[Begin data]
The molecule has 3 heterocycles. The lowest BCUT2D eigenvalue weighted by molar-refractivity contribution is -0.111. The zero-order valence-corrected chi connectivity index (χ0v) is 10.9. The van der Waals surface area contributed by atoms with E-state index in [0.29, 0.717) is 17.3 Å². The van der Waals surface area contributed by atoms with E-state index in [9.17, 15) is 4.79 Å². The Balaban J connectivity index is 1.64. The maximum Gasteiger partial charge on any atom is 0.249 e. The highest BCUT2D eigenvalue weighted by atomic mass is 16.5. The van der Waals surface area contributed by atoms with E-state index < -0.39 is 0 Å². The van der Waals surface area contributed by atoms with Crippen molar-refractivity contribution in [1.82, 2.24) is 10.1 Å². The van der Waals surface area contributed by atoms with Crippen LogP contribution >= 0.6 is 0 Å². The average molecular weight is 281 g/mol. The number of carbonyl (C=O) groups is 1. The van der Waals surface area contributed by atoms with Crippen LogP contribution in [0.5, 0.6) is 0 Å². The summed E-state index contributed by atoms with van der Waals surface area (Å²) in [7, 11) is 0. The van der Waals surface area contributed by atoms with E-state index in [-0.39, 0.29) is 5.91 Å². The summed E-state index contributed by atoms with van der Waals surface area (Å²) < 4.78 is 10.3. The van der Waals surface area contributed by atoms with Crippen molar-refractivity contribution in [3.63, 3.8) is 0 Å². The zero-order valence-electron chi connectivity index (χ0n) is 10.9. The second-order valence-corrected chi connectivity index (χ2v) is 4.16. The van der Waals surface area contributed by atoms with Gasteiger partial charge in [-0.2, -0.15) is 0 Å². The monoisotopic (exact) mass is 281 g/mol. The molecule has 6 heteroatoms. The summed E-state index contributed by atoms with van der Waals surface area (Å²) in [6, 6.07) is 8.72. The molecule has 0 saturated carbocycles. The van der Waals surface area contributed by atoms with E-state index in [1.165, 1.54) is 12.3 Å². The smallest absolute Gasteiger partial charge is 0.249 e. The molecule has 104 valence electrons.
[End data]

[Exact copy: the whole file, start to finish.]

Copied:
The molecule has 3 heterocycles. The lowest BCUT2D eigenvalue weighted by molar-refractivity contribution is -0.111. The zero-order valence-corrected chi connectivity index (χ0v) is 10.9. The van der Waals surface area contributed by atoms with E-state index in [0.29, 0.717) is 17.3 Å². The van der Waals surface area contributed by atoms with E-state index in [9.17, 15) is 4.79 Å². The Balaban J connectivity index is 1.64. The maximum Gasteiger partial charge on any atom is 0.249 e. The highest BCUT2D eigenvalue weighted by atomic mass is 16.5. The van der Waals surface area contributed by atoms with E-state index < -0.39 is 0 Å². The van der Waals surface area contributed by atoms with Crippen molar-refractivity contribution in [1.82, 2.24) is 10.1 Å². The van der Waals surface area contributed by atoms with Crippen LogP contribution >= 0.6 is 0 Å². The average molecular weight is 281 g/mol. The number of carbonyl (C=O) groups is 1. The van der Waals surface area contributed by atoms with Crippen LogP contribution in [0.5, 0.6) is 0 Å². The summed E-state index contributed by atoms with van der Waals surface area (Å²) in [7, 11) is 0. The van der Waals surface area contributed by atoms with E-state index in [-0.39, 0.29) is 5.91 Å². The summed E-state index contributed by atoms with van der Waals surface area (Å²) < 4.78 is 10.3. The van der Waals surface area contributed by atoms with Crippen molar-refractivity contribution in [3.63, 3.8) is 0 Å². The zero-order valence-electron chi connectivity index (χ0n) is 10.9. The second-order valence-corrected chi connectivity index (χ2v) is 4.16. The van der Waals surface area contributed by atoms with Gasteiger partial charge in [-0.2, -0.15) is 0 Å². The monoisotopic (exact) mass is 281 g/mol. The molecule has 6 heteroatoms. The summed E-state index contributed by atoms with van der Waals surface area (Å²) in [6, 6.07) is 8.72. The molecule has 0 saturated carbocycles. The van der Waals surface area contributed by atoms with E-state index in [1.165, 1.54) is 12.3 Å². The smallest absolute Gasteiger partial charge is 0.249 e. The molecule has 104 valence electrons.